Cooperating lid assembly 38c incorporates an upstanding tube 83 which supports container sleeve 14 while it is manually rotated to unscrew needle hub 17n. Hubs 17n are inserted into a hub engaging bore 72n. (FIGS. 25 and 26) Bore 72n may be square, or, advantageously, rectangular, facilitating needle and hub insertion. Dash lines, FIG. 26, Container sleeve 14n, preferably has an upper shoulder 84 preventing contact of lower shoulder 24 with tapered, needle guiding, bottom 83 of tube 83, often contaminated by needle cannula 16. Lid 38c may be used upon disposal containers 11 with either sloping or horizontal tops.
Another cooperating lid assembly 38d utilizes an open-ended needle removal slot 85, carried by a downwardly angling plate 86 secured to lid bottom surface 87, for removal of conventional needle assemblies 15 with conventional hub 17, flutes 28, and disc 52. Container sleeve 14 is rotated by hand to unscrew needle 15, while the tips of flutes 28 are engaged by the sides of slot 85. Then, upon upward removal of container sleeve 14, needle 14 slides or tumbles under gravity downwardly out of slot 85 into the disposal container 11. No sideward movement of needle 15 need be imparted, as is necessary with prior art lid needle removal slots, to free it to fall out of slot 85.
Preferably, lid 38d also incorporates a container sleeve support tube 88, similar to tube 83 of lid 38c, to facilitate its manual rotation. Tube 88 may be circular, but preferably has a lobe 89 opposite slot 85, to provide clearance, should needle assembly 15 tumble instead of sliding from slot plate 86. Support tube 88 assures that container sleeve 14 is removed by lifting directly vertically, to avoid any binding causing needle 15 to inadvertently also be withdrawn.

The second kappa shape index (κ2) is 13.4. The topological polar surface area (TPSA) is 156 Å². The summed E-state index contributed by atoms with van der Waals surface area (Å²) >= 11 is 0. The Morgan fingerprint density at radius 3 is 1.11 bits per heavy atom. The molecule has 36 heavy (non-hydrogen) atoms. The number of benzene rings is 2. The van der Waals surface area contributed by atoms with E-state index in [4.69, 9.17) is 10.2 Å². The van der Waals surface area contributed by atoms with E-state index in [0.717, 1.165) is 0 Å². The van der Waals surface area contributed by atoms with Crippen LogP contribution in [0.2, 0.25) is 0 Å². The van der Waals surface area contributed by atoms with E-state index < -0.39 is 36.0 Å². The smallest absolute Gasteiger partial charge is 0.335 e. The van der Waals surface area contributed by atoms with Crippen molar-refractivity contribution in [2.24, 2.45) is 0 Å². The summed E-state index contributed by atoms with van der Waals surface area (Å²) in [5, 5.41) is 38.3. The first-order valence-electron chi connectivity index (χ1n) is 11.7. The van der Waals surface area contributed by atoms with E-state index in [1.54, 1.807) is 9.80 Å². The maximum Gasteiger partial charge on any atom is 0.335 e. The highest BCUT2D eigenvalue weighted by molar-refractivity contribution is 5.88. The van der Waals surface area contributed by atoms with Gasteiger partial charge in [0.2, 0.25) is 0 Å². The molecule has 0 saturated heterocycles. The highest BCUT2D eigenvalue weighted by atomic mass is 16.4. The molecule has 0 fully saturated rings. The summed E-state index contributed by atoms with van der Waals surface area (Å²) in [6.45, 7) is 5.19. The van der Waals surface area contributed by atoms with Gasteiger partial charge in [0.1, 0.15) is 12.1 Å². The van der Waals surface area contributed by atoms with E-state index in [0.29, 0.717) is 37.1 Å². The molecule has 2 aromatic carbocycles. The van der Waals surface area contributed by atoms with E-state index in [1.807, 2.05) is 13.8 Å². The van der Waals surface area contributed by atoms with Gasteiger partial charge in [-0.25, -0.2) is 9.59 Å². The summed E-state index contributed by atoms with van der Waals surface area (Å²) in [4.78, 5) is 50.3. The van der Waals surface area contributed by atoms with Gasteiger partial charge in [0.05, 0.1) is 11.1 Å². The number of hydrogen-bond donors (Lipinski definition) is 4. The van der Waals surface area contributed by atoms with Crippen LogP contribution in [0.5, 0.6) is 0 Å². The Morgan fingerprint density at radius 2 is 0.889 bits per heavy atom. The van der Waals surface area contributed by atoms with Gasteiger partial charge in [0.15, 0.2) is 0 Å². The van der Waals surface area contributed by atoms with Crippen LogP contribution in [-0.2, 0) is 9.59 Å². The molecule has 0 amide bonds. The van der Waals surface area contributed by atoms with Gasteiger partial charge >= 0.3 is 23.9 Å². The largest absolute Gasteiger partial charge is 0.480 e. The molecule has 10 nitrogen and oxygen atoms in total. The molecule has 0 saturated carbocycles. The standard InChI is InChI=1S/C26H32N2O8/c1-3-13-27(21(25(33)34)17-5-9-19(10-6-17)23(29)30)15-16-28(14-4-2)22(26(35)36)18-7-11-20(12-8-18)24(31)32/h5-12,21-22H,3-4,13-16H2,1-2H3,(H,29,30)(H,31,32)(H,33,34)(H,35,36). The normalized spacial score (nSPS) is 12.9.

Lid 38d may be adapted for use with disposal containers 11 having sloping tops, as illustrated in FIG. 1. Slot plate 86 may by chance even be parallel to already sloping lid bottom surface 87. In this event it may be possible to form slot 85 directly into lid 38d, eliminating separate plate 86. It is emphasized, however, that it is highly important that support tube 88 be vertical. (FIG. 29)
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|EP1614439A1||Jun 14, 2005||Jan 11, 2006||Stephen Francis Gerald Cooley||Needle removal device|
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|U.S. Classification||206/366, 206/370|
|Cooperative Classification||A61M5/3205, A61M2005/3208|
|Jan 25, 2000||REMI||Maintenance fee reminder mailed|
|Jul 2, 2000||LAPS||Lapse for failure to pay maintenance fees|
|Sep 5, 2000||FP||Expired due to failure to pay maintenance fee|
Effective date: 20000702